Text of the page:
simple stories. and simple people.

I want to share a musing on The Apprentice because it ties in nicely with a personal reflection that’s been in my thoughts a lot lately.

I’m still amazed at how similar main elements from The Apprentice are to every day life. The Apprentice was all about simplicity. I’m not talking about the tasks, but the way producers boiled contestants down and the subsequent editing. The editing is basically an extreme caricature of each of the contestants. Fittingly, here’s a simple categorization of the editing:

1) The first category of edits: extremely flattering. It’s “earned” because the contestant survived until the end of the show. If you make it to the end of the show, the editors basically have to make you look as favorable as possible or the credibility of the show gets called into question. Many, if not all, mistakes, backstabbing, and ugly moments are totally glossed over and ignored.

2) The next category: assassination. If a contestant has some notable accomplishments, but is fired, the editors work overtime. There’s a “trinity of facts” that the editors can’t really change (even if they wish they could):

1) who the project manager was
2) which team won or lost
3) who got fired

So editors work backwards from the firing to make it all seem justified. In any given week, there’s enough to edit together a justification for probably half the cast to get fired.

3) The last category of editing is very gentle. You get a decent flavor for who the person is, but their mistakes, and personality is amplified. And this is where I merge into my own personal reflection. The person is simplified. They’re made to personify one or two adjectives.

What’s interesting to me is that we do this every day, too. We boil other people down into one or two words. We try and get them into a box. In some cases, it’s probably justified. Some people are so dominated by a few characteristics that labeling them is appropriate. In other cases, I think it’s done to protect our self-esteem.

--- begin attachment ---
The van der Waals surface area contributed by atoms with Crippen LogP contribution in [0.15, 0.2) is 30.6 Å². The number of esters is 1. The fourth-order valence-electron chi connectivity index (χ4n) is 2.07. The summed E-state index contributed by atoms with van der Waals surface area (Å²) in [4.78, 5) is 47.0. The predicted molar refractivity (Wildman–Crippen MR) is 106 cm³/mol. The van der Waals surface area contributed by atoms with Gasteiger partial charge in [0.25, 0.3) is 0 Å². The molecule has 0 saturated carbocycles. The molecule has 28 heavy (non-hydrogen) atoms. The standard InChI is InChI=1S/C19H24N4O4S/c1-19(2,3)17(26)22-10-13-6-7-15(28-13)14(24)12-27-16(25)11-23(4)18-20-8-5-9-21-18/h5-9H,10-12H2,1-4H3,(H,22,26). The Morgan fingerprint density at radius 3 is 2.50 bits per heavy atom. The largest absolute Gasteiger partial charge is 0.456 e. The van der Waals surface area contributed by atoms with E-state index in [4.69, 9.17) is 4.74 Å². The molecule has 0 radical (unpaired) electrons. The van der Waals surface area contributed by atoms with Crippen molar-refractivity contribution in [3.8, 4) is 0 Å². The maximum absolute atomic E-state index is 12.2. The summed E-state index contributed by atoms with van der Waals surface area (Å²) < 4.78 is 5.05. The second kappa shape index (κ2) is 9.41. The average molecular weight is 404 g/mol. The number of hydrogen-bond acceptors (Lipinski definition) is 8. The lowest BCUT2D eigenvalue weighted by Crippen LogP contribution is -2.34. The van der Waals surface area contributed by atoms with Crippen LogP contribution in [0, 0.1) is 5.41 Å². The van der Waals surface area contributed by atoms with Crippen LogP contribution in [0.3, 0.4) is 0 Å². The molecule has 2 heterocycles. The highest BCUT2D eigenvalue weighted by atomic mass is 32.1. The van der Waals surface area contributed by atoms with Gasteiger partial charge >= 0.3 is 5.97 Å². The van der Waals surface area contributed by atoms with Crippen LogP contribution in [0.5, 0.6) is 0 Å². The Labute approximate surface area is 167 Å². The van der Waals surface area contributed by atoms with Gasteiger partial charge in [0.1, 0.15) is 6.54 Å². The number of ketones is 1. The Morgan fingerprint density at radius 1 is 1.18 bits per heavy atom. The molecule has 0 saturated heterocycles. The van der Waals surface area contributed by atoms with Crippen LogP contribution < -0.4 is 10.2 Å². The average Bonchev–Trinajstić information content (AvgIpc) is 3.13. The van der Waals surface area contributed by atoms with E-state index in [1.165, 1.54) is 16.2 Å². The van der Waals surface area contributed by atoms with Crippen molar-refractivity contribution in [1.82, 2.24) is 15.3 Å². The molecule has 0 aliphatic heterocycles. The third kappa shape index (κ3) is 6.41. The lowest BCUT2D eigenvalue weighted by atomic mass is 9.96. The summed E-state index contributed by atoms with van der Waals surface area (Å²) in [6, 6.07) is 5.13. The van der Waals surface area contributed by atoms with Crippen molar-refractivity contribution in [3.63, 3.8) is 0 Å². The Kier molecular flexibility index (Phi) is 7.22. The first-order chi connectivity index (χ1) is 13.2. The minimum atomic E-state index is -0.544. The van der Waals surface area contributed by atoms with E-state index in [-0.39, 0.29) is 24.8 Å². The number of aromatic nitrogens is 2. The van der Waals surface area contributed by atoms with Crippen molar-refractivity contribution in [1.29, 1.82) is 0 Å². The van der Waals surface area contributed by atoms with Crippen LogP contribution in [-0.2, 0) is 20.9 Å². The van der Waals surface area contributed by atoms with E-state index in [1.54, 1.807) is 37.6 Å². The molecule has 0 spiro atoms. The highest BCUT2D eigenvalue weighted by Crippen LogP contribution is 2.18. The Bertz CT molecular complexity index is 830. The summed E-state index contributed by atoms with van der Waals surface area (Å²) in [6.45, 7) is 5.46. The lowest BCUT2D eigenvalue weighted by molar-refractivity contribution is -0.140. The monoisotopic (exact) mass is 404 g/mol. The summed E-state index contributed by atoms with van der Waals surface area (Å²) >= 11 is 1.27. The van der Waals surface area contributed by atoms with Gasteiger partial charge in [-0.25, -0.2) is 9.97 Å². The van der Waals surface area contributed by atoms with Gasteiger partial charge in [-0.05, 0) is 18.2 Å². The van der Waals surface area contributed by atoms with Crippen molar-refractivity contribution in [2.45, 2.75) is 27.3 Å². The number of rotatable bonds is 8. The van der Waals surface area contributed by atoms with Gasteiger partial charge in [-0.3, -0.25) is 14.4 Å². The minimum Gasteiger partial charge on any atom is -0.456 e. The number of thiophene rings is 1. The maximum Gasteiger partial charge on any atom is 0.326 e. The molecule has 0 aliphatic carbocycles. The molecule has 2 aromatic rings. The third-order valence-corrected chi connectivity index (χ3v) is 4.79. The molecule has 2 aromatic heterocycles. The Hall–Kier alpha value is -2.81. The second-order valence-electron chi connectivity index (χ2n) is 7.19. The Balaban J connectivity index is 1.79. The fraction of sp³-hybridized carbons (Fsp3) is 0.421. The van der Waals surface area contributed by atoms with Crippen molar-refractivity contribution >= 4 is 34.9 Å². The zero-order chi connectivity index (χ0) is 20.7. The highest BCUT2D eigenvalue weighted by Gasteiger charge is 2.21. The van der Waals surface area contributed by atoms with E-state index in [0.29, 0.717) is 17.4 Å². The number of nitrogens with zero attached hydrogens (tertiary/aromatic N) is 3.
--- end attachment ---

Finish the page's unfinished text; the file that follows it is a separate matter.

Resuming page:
Say we find person X funny. Their humor skills can’t be denied since everyone is cracking up. Now let’s say that we like to think that we’re also pretty funny, and feel a touch of insecurity that X is funnier then we are. We then reduce them to the “funny guy” and think of them as someone who is funny but doesn’t have grace. Or is funny, but not smart. We  try to fit other people into these cramped little boxes, so that their skills, personality, or whatever it is, doesn’t threaten or “diminish” our sense of specialness.

I’ve noticed that this simplification/rationalization/boxification creeps into my head every now and again. Once I noticed it, I saw it all around me. I frequently see someone talented at something, and then see other people pay them a complement, and then loop back to themselves with some subtle (well, how subtle depends on the person) self-compliment.

I’ve re-read this and I don’t know that it makes sense. But in an effort to blog more, I’m not going to edit. So I’m hitting publish.

5/13/13 – On a number of entries, I’ve clearly sacrificed quality for quantity. I can’t decide if this is in that category. Maybe.

3 thoughts on “simple stories. and simple people.

  1. I agree with you Surya to a point. We do tend to categorize people and we do usually make a point of trying to make ourselves look good. The big difference between real life and editing – like on The Apprentice, is that in real life we have the opportunity to see more in people – whereas in the Apprentice we really only see what they choose to show us. I know we don't always look for the good and bad in people – but at least in real life we have the opportunity. Maybe we need to look some more…

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